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According to asurvey conductedin 2012 by the ArabBarometer, 84.5% of Algeriansare not interestedin politics and 52% donot have faith in the political system. Such lack of confidencemight suggestthat Algeria isready to engage in its own Arab Spring. However, almost a yearand a half has passed since the youngMohammedBouaziziset himselfon firein SidiBouzidin Tunisia, sparking a broad movementof revolts inseveral countries. However,despite somesporadic riots, Algeria remainsa long way from emulating the revolts seen in Tunisia, Syria, Libya orBahrain. This seemsparadoxicalin a country thatwas one of theleadersof the decolonization movement.
BY MEHDI LAZAR and SIDI-MOHAMMED NEHAD | APRIL 30, 2013
Factors that could lead to a major revolt have nonetheless long been presentin Algerian society. In October 1988, for instance, a large anarchic protest movement led to the fall of the country’s single party system. The civil war that followed, however, neutralized the effects of the opening, and the long political hibernation that ensued has failed to resolvethe structural problems in Algeria, nor indeed to reconfigure the political field and depose the elite class. During the last decade, the general population has become deeply detached from the power, while the revival of Islamin Algerian society has become an essential component of Algerian political identity. Finally, the civil war rejustified the state inthe fight against terrorism. In this context, political Islam could appear both as a factor in the failure of the export of the Arab Spring, but also as a vehicle for changing the Algerian regime.
A strongly destabilized society that has recently undergone a major revolt
In the 1980s, population growth, the oil glutand the lack of economic and political reforms discredited the single-ruling party and led to the war of liberation. Obsolescence of its ideology translated, very procosiouslyin the Maghreb, into the major riots of October 1988 in which the malaise of society sought to regain control of its freedoms. Following the riots, effective Islamist discourse on inequality and injustice suffered by the people has served to delegitimize the FLN. The transitionto a multi party system, the emergence of a new press and the democratic openness that followed, also operated without discernment, led towhat could be called anearly “Arab Spring.”
However, the Islamists came to power in 1990, and the FIS victory in the legislative elections of 1991 triggered a “coup” carried out by the army, which was designed to block political alternation. From December 1991, Algeria experienced a wave of violence that degenerated, between 1992 and 1998, into a kind of civil war. This conflict arose between the military-backed regime and a complex network of covert Islamist opposition. According to unofficial figures, 60,000 people were killed during this period. In April1999, a page was turned with the election of President Abdelaziz Bouteflika, military candidate and foreign minister under President Boumediene from 1963 to 1979. This election raised great hopes. The president quickly declared an amnesty limited to those responsible for the violence- the law on civil concord-and promised to implement fundamental reforms to halt the violent crisis that shook the country since 1992. Ironically, the FLN again became the first political force to align themselves with Islamist parties.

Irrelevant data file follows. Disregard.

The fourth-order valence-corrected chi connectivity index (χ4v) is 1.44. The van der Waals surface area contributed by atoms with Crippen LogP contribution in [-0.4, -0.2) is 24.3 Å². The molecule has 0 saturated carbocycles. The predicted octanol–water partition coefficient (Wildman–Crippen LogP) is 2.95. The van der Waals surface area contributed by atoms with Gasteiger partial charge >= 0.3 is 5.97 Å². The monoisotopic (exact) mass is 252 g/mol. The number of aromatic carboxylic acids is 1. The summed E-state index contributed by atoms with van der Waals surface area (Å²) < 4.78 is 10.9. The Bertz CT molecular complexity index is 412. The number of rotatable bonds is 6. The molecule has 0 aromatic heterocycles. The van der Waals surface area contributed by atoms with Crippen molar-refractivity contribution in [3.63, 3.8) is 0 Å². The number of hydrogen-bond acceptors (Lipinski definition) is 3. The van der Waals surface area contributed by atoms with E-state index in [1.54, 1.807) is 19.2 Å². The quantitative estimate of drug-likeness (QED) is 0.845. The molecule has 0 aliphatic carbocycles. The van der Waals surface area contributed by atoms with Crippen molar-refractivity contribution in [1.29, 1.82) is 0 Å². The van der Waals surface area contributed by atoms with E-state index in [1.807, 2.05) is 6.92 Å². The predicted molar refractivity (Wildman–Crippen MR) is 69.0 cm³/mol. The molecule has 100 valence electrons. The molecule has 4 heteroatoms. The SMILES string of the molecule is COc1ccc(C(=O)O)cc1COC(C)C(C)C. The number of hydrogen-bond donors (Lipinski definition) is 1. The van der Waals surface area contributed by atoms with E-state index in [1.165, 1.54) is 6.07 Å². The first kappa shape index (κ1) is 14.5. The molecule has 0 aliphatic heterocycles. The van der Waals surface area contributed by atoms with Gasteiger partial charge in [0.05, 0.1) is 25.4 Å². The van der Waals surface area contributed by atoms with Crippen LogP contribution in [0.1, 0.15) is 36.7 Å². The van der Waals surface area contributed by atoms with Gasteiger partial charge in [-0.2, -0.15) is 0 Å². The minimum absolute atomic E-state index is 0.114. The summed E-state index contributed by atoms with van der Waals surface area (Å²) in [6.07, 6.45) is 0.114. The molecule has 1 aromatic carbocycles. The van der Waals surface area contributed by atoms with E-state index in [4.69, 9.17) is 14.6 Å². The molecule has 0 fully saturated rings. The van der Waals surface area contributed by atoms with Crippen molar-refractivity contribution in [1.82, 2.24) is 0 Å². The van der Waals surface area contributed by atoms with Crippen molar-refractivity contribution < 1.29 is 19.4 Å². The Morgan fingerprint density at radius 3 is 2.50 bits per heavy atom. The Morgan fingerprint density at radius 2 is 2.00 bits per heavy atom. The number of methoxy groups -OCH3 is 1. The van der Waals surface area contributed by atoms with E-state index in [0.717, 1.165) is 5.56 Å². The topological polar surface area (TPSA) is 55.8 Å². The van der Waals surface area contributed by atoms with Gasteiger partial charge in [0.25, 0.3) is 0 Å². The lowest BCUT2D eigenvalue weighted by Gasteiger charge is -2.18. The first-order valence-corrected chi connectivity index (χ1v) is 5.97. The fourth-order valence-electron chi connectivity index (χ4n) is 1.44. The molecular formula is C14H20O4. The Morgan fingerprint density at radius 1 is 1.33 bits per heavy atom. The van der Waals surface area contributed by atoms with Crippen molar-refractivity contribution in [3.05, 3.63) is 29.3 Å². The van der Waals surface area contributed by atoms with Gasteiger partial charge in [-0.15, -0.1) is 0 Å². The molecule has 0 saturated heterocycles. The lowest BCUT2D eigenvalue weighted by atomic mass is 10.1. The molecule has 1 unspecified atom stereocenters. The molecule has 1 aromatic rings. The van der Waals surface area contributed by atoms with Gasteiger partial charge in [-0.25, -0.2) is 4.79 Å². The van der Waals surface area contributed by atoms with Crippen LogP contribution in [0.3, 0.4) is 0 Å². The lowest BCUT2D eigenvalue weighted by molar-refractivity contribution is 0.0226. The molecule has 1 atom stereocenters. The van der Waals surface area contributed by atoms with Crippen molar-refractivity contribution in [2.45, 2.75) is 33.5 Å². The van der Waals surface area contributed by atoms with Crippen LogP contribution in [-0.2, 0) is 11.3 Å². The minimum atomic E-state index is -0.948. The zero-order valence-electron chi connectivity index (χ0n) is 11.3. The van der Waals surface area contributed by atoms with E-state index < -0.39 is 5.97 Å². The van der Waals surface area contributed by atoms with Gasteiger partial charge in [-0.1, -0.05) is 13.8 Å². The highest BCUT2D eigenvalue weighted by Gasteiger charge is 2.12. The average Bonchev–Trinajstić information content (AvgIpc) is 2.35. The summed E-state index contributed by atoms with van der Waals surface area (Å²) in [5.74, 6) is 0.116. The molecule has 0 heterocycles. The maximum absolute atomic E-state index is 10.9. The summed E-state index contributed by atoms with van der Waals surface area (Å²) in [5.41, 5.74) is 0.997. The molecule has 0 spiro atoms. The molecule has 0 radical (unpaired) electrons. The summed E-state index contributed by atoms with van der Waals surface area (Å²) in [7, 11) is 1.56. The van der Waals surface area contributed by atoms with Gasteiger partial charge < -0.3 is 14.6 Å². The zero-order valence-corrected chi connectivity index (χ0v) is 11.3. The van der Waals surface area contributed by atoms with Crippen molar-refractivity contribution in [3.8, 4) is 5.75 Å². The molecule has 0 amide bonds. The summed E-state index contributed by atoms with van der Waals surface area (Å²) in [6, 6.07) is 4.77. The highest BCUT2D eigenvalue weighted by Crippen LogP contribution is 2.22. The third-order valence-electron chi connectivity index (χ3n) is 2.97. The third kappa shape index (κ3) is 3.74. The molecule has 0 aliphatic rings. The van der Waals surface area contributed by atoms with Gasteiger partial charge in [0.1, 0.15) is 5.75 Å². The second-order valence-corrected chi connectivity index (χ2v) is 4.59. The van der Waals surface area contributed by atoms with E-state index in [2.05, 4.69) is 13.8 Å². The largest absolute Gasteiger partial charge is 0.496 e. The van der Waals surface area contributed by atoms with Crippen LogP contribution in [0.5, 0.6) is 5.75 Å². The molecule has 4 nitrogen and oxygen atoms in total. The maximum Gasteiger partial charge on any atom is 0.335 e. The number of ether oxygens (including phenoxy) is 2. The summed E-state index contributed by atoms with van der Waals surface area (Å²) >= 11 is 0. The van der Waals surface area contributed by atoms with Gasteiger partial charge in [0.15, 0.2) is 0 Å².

However, crisis factors remain: violence and corruption are high in Algerian society, and the gross inequalities felt by many social groups translate into a “contempt” of the government. The division between the elites and the rest of the population has not resolved since 1988 despite the emergence of democratic and peaceful elections. In addition, with the adsence of political plurality, violence could always ber egarded asalast resorttoa change in political power structures. This tendencyis fueled byunemployment andpoor housing, especially among younger people who are mostly skeptical aboutthe “official ideology.”
Still,due to the fatigue of a decade of violence, the return of historical violencein the hands ofthe state -which islegitimized by the fight against terrorism-and the absence ofa figure thatcould centralizediscontentsignificantly reduces Algeria’s possibilities of a newpopular uprising. Moreover, increased oil revenues since the beginning of the Arab Spring have enabled theAlgerian stateto buysocial peaceunder thesefavorable economic conditions.
The ability of power to prevent mass movement and the role of the civil war
The beginning of thecivil warinAlgeriain 1992 coincided withthe appearance of twophenomenawhich contribute to preventingthe emergence of amovement similar to theArab uprisings.On the one hand, because of theviolenceandthe collapse of business, more than 4000 executives and academics haveleft the country leading to a great brain-drain. On the other hand, the atomization of societyintovarious interest groupsseeking protectionfrom the state have exacerbatedsocial segmentationandprevented the emergence ofalternative politicalprojects.